6. Liaise with charities and aid workers on the ground. Do not arrive in Calais and other European refugee hot spots like cowboys, and decide to distribute the aid yourself.

7. Don't go with vans full of aid with the intention to distribute it via a queuing system. Not only is this disempowering for refugees, but it is also chaotic. You will not be able to handle the influx of people queuing up and possibly fighting with each other. There is also a high possibility that the aid will not end up where it is most needed, since it isn't tailored to what the people need, and many will later discard the aid or hoard it to sell to other micro-communities. You can avoid putting yourself in danger, as well as demoralising refugees by simply coordinating and communicating with existing charities and aid workers who know their way around the camps, and have established relationships with leaders from among the refugee communities.

8. Always remember that refugees are humans. They have dignity and self-respect. So don't spend most your time taking selfies and Snapchatting. It is important that you get to know the people living in micro-communities and their leaders. Sit with them, have tea, coffee and snack with them, hear their stories and become one of their friends. By doing this, not only do you show that you actually care, you also learn about their specific needs and may be able to help source things for them; becoming someone of practical use.

9. Remember to check your vehicles before leaving a refugee camp. Desperate times can lead to people resorting to desperate measures. I was arrested and later released by French police after a Kurdish teenager sneaked into our van without us knowing. Spending time in police custody and possibly charged with human trafficking is the last thing you want!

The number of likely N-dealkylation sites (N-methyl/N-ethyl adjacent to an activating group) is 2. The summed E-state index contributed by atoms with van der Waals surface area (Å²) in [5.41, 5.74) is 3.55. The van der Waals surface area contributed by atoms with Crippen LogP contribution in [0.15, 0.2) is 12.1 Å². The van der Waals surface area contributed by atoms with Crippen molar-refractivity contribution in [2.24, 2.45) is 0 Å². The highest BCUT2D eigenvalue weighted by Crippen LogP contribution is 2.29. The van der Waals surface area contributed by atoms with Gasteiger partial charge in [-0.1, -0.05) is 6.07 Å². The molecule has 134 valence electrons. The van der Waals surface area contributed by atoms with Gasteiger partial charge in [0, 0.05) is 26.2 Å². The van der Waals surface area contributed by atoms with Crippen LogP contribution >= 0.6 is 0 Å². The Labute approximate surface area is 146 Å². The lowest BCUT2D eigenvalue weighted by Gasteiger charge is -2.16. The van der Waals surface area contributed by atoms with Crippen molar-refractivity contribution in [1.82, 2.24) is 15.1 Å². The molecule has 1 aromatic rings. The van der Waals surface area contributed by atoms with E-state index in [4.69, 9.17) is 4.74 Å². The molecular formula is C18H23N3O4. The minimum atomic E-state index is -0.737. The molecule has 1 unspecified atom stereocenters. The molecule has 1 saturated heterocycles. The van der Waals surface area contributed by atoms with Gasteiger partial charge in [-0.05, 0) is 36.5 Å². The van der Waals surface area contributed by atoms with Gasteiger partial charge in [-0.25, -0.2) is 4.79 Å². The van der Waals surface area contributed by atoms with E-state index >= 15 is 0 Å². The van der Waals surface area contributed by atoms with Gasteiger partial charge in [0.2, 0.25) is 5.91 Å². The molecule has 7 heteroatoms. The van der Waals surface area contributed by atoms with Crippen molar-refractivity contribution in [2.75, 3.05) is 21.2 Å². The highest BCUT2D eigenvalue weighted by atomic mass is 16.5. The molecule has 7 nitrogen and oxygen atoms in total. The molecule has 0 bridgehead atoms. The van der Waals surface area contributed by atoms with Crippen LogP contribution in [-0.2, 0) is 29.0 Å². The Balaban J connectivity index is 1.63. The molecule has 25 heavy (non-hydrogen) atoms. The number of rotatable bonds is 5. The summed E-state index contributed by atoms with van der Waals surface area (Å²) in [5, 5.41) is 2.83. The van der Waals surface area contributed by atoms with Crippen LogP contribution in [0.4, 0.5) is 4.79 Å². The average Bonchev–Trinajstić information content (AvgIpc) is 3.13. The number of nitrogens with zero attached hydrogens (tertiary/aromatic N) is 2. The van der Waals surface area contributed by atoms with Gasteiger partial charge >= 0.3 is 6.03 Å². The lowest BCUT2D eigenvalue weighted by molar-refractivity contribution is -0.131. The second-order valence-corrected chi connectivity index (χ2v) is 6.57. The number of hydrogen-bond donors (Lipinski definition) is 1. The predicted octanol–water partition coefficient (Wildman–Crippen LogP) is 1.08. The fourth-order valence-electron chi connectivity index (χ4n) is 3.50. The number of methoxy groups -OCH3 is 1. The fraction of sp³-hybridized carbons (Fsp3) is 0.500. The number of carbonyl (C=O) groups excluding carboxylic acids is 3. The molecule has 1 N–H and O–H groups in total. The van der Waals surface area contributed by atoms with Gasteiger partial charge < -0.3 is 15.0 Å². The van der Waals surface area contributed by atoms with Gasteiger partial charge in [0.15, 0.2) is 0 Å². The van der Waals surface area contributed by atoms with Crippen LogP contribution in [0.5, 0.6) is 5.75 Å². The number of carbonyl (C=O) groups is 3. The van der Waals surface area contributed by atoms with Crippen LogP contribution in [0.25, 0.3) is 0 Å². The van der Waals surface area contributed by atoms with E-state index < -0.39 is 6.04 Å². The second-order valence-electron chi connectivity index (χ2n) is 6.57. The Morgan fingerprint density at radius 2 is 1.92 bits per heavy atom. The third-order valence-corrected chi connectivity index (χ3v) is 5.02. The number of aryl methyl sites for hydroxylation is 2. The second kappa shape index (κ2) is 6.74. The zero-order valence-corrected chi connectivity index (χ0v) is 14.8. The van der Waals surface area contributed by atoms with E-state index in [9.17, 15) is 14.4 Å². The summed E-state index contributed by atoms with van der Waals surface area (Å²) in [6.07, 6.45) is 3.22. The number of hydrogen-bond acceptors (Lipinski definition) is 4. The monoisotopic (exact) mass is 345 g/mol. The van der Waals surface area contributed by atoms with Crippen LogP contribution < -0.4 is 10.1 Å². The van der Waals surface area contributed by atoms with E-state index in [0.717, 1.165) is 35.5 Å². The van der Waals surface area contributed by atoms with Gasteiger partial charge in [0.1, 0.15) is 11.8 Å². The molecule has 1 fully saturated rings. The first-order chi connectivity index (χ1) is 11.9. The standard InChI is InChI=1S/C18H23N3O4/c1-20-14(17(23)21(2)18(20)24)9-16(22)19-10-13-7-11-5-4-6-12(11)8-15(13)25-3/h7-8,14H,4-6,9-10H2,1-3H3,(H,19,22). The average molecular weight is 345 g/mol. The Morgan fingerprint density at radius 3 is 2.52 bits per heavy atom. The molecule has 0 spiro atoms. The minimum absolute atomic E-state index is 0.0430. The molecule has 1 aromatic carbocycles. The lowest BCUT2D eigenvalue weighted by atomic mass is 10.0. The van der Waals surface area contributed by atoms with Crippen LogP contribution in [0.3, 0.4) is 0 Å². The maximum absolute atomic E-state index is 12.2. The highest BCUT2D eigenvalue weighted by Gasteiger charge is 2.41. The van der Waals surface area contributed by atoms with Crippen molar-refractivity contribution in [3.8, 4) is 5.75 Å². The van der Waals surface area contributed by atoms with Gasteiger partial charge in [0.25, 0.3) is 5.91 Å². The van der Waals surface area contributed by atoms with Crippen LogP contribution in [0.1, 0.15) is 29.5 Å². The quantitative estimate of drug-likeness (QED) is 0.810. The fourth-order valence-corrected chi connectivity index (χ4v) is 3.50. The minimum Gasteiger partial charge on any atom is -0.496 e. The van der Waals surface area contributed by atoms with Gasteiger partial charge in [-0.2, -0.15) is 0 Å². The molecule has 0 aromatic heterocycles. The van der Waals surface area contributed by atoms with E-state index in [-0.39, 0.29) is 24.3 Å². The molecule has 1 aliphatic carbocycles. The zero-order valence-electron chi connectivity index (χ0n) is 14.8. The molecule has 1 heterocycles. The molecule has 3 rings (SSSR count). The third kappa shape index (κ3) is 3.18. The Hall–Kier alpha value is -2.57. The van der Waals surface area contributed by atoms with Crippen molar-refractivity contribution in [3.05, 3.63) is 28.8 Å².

10. Most importantly, take photos, videos, and document people's experiences to raise awareness of this human calamity literally at our doorsteps. As noble and praiseworthy delivering aid to the needy is, ultimately it's a short-term solution. As Britons, we must question why our government has been so hesitant and reluctant in taking a forthright approach to the current refugee crisis, whilst championing human rights and morality to the rest of the world.

Whilst in Calais, I met a Muslim chaplain from Liverpool, Adam Kelwick, and an aid worker for Human Relief Foundation, Waseem Iqbal. Facebookers have been kept informed with the situation on the ground with their daily reminders, lessons and stories from The Jungle. They help hundreds of British convoys arriving in Calais every day, by distributing aid fairly through appointed leaders within the refugee communities. This does not include their ongoing efforts in trying to build sustainable infrastructure within the camps, as well as raising awareness on the crisis through regular updates on social media.

It was reassuring to see that two British Muslims with help of others in the UK had taken a more holistic approach to the refugee crisis in Calais. This is an example which I feel we should all follow and support.